3. Blame the stallions and the bigger books. Its easy to conclude that because stallion books are bigger and horses are running less often there is a cause and effect situation. I don’t subscribe to that theory. If we take an example based on a book of say 80 mares being ‘acceptable’ and anything more than that being ‘excessive’ it is easy to see logical difficulties in this approach. I fail to see how by virtue of covering a single mare beyond the magic number (80 in this case) that the quality of all the offspring could be effected, as this would require the genes of the foals in the already pregnant mares to somehow be altered by a subsequent event! More credibly it could be argued that bigger books mean that less thought was given to compatibility with the mare, but this is a subjective area and unless there is an obvious conformation issue on both sides it may not be quite so easy to prove a stallion selection was unwise.
3b. Its not the bigger books- it is the bigger books being used on the wrong stallions. There is perhaps some merit in this argument. We have seen many examples of unproven new national hunt stallions attracting massive books of mares. If these stallions prove to be progenitors of unsound offspring then there will be an awful lot of fragile offspring on the ground. Against that, the trend for bigger books has been of even greater benefit to the successful and proven stallions who it should be hoped will therefore have an opportunity to transfer their positive attributes to even greater numbers.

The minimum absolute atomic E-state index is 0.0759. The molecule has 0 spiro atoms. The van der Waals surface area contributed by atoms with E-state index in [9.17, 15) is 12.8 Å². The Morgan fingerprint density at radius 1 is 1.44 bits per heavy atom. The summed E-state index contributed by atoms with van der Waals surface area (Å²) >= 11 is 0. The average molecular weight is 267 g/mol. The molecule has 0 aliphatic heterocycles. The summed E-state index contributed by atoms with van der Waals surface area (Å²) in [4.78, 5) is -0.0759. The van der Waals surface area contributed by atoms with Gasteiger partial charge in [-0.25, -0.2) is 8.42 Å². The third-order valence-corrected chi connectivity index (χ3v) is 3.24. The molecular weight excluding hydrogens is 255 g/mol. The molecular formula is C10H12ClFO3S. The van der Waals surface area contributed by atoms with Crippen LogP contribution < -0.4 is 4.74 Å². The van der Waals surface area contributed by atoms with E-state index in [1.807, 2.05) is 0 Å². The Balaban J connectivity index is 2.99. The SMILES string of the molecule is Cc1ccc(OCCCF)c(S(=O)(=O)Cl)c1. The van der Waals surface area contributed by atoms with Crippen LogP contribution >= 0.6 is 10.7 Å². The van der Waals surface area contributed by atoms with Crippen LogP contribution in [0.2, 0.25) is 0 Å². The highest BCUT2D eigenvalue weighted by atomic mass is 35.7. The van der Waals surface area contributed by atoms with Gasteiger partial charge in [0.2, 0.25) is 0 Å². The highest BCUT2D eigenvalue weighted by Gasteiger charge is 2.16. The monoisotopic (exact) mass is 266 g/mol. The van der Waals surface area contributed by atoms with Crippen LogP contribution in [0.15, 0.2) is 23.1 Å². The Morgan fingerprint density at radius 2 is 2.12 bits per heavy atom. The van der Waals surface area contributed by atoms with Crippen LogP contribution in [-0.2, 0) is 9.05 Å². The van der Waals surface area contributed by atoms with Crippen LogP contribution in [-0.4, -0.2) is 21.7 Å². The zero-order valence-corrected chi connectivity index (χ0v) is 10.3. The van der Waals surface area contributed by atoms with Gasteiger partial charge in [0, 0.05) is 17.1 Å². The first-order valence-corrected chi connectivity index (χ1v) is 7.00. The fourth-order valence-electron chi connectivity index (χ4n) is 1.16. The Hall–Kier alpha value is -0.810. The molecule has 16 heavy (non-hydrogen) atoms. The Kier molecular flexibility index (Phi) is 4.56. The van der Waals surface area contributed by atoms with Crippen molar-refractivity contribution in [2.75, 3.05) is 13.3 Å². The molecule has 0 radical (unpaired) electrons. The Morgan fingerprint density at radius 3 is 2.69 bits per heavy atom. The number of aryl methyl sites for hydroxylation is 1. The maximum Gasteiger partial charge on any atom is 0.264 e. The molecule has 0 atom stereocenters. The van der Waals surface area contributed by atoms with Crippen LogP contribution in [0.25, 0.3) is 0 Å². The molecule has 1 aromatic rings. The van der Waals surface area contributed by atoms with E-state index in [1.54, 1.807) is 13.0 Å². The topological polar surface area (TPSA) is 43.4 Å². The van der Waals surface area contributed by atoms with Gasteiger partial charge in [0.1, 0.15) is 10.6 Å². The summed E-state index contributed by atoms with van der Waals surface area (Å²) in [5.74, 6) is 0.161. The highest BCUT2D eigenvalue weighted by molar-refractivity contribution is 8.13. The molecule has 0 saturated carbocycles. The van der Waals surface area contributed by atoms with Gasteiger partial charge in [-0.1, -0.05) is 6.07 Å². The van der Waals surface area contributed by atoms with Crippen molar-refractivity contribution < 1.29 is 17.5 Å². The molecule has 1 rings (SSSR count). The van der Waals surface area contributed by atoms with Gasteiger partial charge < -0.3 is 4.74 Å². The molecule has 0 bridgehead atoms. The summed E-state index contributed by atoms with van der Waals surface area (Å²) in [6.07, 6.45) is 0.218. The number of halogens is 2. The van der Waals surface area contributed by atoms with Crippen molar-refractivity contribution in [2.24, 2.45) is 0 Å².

4. It’s something else entirely- The decline in average number of starts is not exclusive to jumps racing. Research on lifetime starts in the US lifetime show they almost halved since the 1950’s. Unsound stallions who required medication to race is often put forward as a major cause and the internationalisation of bloodstock means that those bloodlines are prevalent here also. It is also possible that the modern thoroughbred has passed a tipping point in terms of soundness, it is after all a closed stud book and with every generation the level of inbreeding is increasing. National Hunt racing may just be another example of this and something more radical than tinkering with book sizes or alternative stallion selection will be required to make an appreciable difference to this trend.
We often don’t notice change when it occurs quite gradually. Looking in the mirror each morning, the ovenight ageing process is imperceptible but looking back on old photographs the transformations become obvious. Something similar is happening before our eyes in National Hunt racing. Horses are racing and winning less often each season and the cumulative effect is now quite striking. This should be a matter of concern to all lovers of the sport and at the very least further research into the underlying causes is required.